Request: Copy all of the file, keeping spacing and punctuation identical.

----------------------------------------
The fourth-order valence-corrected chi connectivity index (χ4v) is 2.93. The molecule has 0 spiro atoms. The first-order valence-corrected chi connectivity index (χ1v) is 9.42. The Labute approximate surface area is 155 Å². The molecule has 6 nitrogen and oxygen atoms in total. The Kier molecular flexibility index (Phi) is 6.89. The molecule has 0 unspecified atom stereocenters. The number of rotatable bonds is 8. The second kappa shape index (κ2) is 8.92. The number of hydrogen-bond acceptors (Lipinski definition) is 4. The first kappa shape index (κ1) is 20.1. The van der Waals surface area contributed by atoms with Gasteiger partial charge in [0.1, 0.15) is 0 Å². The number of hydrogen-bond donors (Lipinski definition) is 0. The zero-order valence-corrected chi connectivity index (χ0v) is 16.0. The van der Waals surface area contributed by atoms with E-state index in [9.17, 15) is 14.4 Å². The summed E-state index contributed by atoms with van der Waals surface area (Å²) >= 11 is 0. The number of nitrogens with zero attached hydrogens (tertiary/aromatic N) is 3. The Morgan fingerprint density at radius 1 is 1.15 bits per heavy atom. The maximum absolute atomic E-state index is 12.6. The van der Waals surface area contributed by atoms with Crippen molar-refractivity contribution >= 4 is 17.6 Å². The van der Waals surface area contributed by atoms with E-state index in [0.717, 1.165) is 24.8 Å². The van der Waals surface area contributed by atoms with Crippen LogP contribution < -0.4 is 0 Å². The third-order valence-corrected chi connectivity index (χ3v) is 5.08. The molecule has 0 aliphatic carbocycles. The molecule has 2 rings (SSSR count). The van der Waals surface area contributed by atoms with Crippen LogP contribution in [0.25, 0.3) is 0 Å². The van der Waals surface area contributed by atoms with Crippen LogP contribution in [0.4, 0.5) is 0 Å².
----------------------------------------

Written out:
The fourth-order valence-corrected chi connectivity index (χ4v) is 2.93. The molecule has 0 spiro atoms. The first-order valence-corrected chi connectivity index (χ1v) is 9.42. The Labute approximate surface area is 155 Å². The molecule has 6 nitrogen and oxygen atoms in total. The Kier molecular flexibility index (Phi) is 6.89. The molecule has 0 unspecified atom stereocenters. The number of rotatable bonds is 8. The second kappa shape index (κ2) is 8.92. The number of hydrogen-bond acceptors (Lipinski definition) is 4. The first kappa shape index (κ1) is 20.1. The van der Waals surface area contributed by atoms with Gasteiger partial charge in [0.1, 0.15) is 0 Å². The number of hydrogen-bond donors (Lipinski definition) is 0. The zero-order valence-corrected chi connectivity index (χ0v) is 16.0. The van der Waals surface area contributed by atoms with E-state index in [9.17, 15) is 14.4 Å². The summed E-state index contributed by atoms with van der Waals surface area (Å²) >= 11 is 0. The number of nitrogens with zero attached hydrogens (tertiary/aromatic N) is 3. The Morgan fingerprint density at radius 1 is 1.15 bits per heavy atom. The maximum absolute atomic E-state index is 12.6. The van der Waals surface area contributed by atoms with Crippen molar-refractivity contribution >= 4 is 17.6 Å². The van der Waals surface area contributed by atoms with E-state index in [0.717, 1.165) is 24.8 Å². The van der Waals surface area contributed by atoms with Crippen LogP contribution < -0.4 is 0 Å². The third-order valence-corrected chi connectivity index (χ3v) is 5.08. The molecule has 0 aliphatic carbocycles. The molecule has 2 rings (SSSR count). The van der Waals surface area contributed by atoms with Crippen LogP contribution in [0.25, 0.3) is 0 Å². The van der Waals surface area contributed by atoms with Crippen LogP contribution in [0.4, 0.5) is 0 Å².